by Dick Vincent, USATF/I.A.A.F. Level 3/5 Coach
We hear a lot of talk about recovery during training talk and most think of it as taking an easy day after a hard workout so that we can hammer the next workout. We aren’t recovering so that we can train hard, we train hard so that we can recovery. The gains are made during the recovery phase of training. If it was just the hard training that made us better, we could immediately go out after a maximum effort and run even better. But that is not the case. We train hard to break ourselves down. Our immune system then goes to work and not only brings us back to the fitness level we were at, but over compensates and brings us to a higher level of fitness. So yes, the easy rest days are important.
A mistake is made when an athlete thinks of her training and rest days separate from the other parts of their life. It isn’t just about being an athlete when you are training, but also being an athlete away from the field. How hard we rest is determined by how hard we train, how fit we are, and age. But it also depends on our life style. If an athlete is running 50 miles a week but also working 60 hours a week, that athlete isn’t going to recover as quickly as if they were working 40 hours a week. Sleep cheating is one of the biggest sins when we talk about recovery. I remember Bill Rodgers would say about hours of sleep, nine is fine, ten is Zen, but eleven is heaven. Watching the Daily Show until midnight and then dragging yourself out of bed at 5 a.m. to run, before getting the kids off to school is great dedication, but you are compromising your recovery. If you want to be an athlete off the field you will have to make sacrifices in your regular life too, not just when you are on the roads, track, or trails. And how about the runner who has had a long, hard, training week so on their day off they hit the mountains for a 6 hour hike or bicycle a 100 Kilometers. Just because you aren’t running doesn’t necessarily make it a rest/recovery day.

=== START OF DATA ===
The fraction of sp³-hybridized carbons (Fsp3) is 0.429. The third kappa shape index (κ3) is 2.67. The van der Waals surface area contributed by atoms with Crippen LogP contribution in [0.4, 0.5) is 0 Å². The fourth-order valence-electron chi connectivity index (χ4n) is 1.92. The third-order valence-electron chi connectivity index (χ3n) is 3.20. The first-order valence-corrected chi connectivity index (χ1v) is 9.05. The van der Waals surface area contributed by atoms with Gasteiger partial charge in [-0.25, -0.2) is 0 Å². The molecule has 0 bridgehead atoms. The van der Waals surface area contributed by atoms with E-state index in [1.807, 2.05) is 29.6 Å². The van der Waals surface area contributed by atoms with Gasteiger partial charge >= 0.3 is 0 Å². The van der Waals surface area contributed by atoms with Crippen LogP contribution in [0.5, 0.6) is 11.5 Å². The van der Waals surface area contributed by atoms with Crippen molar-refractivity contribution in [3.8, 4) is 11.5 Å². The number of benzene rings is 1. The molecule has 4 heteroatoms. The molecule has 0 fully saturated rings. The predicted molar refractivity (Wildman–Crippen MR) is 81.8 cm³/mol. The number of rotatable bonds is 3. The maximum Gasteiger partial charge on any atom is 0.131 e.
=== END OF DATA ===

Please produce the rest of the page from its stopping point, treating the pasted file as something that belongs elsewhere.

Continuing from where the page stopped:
The most productive training schedule is one that balances your life with your hard and easy workouts. The key is to train hard enough to warrant recovery, then take the necessary time to recover, before applying the next dose. An athlete must be fit enough to handle a given intensity in a workout. Someone with low fitness level is not only going to struggle to finish a track workout with lots of intensity and volume, but they are going to need an extended period of time to recover from that workout. It might have been better to have done less volume, recovered quicker, and then done a second workout a few days later, rather than pummel themselves with a workout that leaves them exhausted for a week. Conversely, if a fit athlete is going to slow poke it through their track workout, they won’t need a day off the following day as there isn’t much to recover from.
The rules change with fitness as well. A fit and experienced marathoner can run a hard track workout and the next day go for an easy 8-10 mile run. However for someone else who nearly as fit, that 8-10 mile run the follow day only cancels out any recovery they might have gotten from a good night’s rest and they are just as exhausted at the end of their recovery day as they were after their hard day. They might even be more worn down. That athlete might have been better off with 2-3 easy miles or a day off completely.
Obviously a solid fitness plan takes into account workouts, both hard and easy, recovery days and good night’s rest. But you must also remember that nutrition is a big part of your needs. That is all part of the recovery and building process. The same can be said about stretching, strengthening, and body work. Your long run isn’t going to be nearly as productive if you are under nourished before you start, nor are you doing yourself justice if you gobble down a bag of Fritos when you are finished.
Be that athlete away from the field! Think about how you are going to recover from your vigorous days, but also how you are going to adequately rest so that you can get the most out of your upcoming hard day. How are you going to eat and hydrate so that you encourage recover rather than inhibit it. Make your recovery days productive by training hard, and then rest well so that you can train hard again.